It’s Not a Bug, It’s a Feature – Communication Challenges Faced by Developers and Testers

There are many misunderstandings between testers and developers in their daily work. We’ve gathered our experiences to show you some common triggering situations that can be easily solved. It takes a bit of work from both sides but the friendly atmosphere at work is worth it.

Developer Tester Communication

How to report a bug?

It is obvious that how we report a bug has an impact on the developer’s reaction.

I’ve noticed that sometimes junior developers feel like a bug is their mistake. This is a challenge to report an issue in such a way that the dev can feel that a bug belongs to all of us. How to do this?


I think this is a difficult question. All of us are different, but there are some rules QA should follow. Firstly I think we should consider if we need to contact the software developer or just create a new bug in our issue tracker. Let’s focus on the first one as the second is easy.

Sometimes it’s better to write or talk with a developer about an issue. The receipt is easy: remember that a bug is ours, not mine or yours. With this mindset, the relationship will be much simpler.

Before you decide to ping a developer you should be sure that your bug is a bug. After that, provide details and conduct the conversation as if you were talking about a common goal.

But it's not a bug…

It happens that you hear “it's not a bug”. You can protect yourself from this kind of response in several ways. For example by reproducing the bug path several times or by reading the documentation carefully. But no matter what you do, sometimes it just happens, and there are two possible paths to what will happen next.


In fact, it's a bug. If you are sure of your right, you will have to prove it somehow to a developer. Prepare a set of evidence like relevant parts of the documentation, feature requirements, and ticket description or if you don't have any of them, prepare a good explanation of why the raised issue is painful for end users. Yet don't try to “kill” anyone with your evidence, it's really not the point. Try to have a constructive conversation and work together on achieving a similar point of view.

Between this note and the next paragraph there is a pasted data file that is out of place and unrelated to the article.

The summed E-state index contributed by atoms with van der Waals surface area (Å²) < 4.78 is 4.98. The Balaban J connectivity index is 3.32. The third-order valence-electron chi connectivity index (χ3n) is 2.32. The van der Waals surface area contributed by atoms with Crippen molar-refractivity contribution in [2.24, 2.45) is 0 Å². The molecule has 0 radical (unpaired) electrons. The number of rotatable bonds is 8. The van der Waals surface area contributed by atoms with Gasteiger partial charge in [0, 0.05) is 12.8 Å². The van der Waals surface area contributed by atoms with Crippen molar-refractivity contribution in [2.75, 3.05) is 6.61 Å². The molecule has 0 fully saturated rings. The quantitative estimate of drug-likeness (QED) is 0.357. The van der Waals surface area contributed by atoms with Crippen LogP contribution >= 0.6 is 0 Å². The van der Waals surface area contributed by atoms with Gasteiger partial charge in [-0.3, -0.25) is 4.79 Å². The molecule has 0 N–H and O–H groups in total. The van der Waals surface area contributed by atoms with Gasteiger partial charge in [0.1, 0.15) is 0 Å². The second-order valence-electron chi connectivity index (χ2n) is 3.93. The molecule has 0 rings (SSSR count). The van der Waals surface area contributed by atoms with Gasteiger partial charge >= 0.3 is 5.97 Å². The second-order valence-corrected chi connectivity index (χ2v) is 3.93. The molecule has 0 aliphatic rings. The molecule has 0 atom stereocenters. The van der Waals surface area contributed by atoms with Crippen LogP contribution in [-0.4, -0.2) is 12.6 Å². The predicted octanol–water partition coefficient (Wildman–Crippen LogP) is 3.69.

During my career, I've been several times in a situation, where despite my huge effort and certainty, the issue I raised has been marked as non-bug. I’ve presented the requirements from the feature ticket, I’ve pointed out an inconsistency in the software, I’ve explained why the given behavior of the app might be confusing to users, and all of this went for nothing. It was just moved to “Won’t do”, end of the story. The only comment on that is if you ever face a similar situation, you should keep in your head that you did your best and you can’t fix everything.

And what if it's really not a bug? It may happen that you will miss some details that distort your point of view, or you just won’t foresee some use cases because you are fresh in a project. Try to learn a lesson from it for the future.

Which bug is a real bug?